Roughly at the point where baby Kal-El’s bare bottom hits the screen, “Teen Titans Go! To The Movies” will have convinced you of its own cleverness. Directed by Peter Rida Michail and Aaron Horvath with a script from Michael Jelenic & Horvath, the feature film sees the characters from the TV series “Teen Titans Go!”—Robin (Scott Menville), Beast Boy (Greg Cipes), Cyborg (Khary Payton), Raven (Tara Strong), and Starfire (Hynden Walch)—hit the big screen.
More comedy than action, the movie attempts to balance mocking the superhero genre alongside finding its own place within said genre. Make no mistake, while the Teen Titans are, undoubtedly, played for laughs, there is still an evil plot afoot and there is still superhero work to be done. The brilliance of the movie resides within the jokes about the genre and offers more than enough of these along the way.
The overarching story finds Robin, the head of the Teen Titans, disappointed that every superhero is getting their own movie, but that no one is offering the Titans a film as no one see the Titans as actual heroes. The Titans try a number of things to change the perception of the group before eventually deciding that they should just go with a standard nemesis – you can’t be a famed good guy if there isn’t a nefarious bad guy you battle.
“Teen Titans Go! To The Movies” is at its best when it is waging this meta war against standard superhero tropes, and undoubtedly at its worst when it falls into them. Watching the Titans do things like try to become great superhero by stopping others from becoming heroes is hysterical. Watching them battle their nemesis, Slade (Will Arnett), is enjoyable but all too often completely standard stuff.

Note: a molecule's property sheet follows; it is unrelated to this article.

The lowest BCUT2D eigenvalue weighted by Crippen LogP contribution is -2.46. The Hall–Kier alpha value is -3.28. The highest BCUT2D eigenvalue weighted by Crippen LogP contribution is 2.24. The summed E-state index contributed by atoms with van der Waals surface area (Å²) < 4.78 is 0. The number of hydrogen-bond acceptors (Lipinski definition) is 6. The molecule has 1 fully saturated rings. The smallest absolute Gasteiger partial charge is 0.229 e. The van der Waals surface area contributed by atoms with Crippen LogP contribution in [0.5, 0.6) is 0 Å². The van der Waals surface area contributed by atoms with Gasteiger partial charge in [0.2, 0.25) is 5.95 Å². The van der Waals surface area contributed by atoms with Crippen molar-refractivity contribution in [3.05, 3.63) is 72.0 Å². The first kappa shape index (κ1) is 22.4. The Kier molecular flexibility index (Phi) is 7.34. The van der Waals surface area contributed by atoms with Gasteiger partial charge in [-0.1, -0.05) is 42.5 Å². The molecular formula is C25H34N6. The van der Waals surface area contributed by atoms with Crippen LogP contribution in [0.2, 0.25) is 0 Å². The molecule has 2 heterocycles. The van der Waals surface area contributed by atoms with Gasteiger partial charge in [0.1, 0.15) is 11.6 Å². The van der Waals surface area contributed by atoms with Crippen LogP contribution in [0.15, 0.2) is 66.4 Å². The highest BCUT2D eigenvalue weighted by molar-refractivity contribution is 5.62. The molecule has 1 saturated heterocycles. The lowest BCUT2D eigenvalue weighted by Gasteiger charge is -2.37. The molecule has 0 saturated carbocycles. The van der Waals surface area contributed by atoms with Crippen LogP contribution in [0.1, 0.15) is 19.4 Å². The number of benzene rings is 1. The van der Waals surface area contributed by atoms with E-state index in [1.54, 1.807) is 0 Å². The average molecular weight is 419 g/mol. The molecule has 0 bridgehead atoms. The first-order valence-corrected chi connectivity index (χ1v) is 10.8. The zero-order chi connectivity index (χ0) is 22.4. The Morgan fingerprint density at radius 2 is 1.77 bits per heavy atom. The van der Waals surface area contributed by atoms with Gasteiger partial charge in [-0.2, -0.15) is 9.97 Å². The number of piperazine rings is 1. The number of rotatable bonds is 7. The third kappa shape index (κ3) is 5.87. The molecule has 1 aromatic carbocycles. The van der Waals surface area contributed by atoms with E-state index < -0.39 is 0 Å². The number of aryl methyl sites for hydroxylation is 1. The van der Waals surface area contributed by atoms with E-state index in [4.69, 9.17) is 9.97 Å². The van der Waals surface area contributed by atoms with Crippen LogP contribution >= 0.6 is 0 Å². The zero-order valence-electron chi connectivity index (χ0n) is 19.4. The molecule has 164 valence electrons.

The movie is full of music, and utterly great when the Titans are singing about themselves or really anything at all. The pacing falters however when the affair segues into the actual villainy that must be corrected.
In fact, there is a significant portion of the film where the viewer believes that the movie decide to do away with anything resembling a traditional narrative and solely stick to jokes and asides. Although it would undoubtedly be criticized if it had gone in that direction, it is assuredly the case that no one needs a moment where the group breaks up because one member feels as though they are being held back by the rest of the team. This is made that much worse by the fact that the movie is nowhere near as self-aware in such a moment as it is the rest of the time.
Although the animation appears deceptively simple, the characters are two dimensional, it is wonderful to look out. The colors are eye-catching and the changes the movie makes during dream/imagination sequences is wholly entrancing.
Similarly, the voice cast gives it their all, almost forcibly dragging the viewers along for the ride. It must be noted that Arnett, elsewhere in DC animated movies, voices LEGO Batman and it is, at times, moderately disconcerting in a movie which features Batman (Jimmy Kimmel) to hear Arnett’s voice coming from a baddie. This, however, is a minimal problem and Arnett is able to give Slade a completely appropriate bad-guy-in-a-comedy feel. The rest of the cast features names like Kristen Bell, Nicholas Cage, Patton Oswalt, and Will Wheaton, all of whom are a joy.
“Teen Titans Go! To The Movies” will undoubtedly provide pre-teens with more than enough toilet humor to keep them entertained as the shenanigans unfold. DC (and Warner Brothers) aficionados will enjoy the plethora of inside jokes. The music is delightful, the animation lively, and at roughly 90 minutes it does not overstay its welcome. It is true that there are moments that don’t work, but on the whole it is well worth.
photo credit: Warner Bros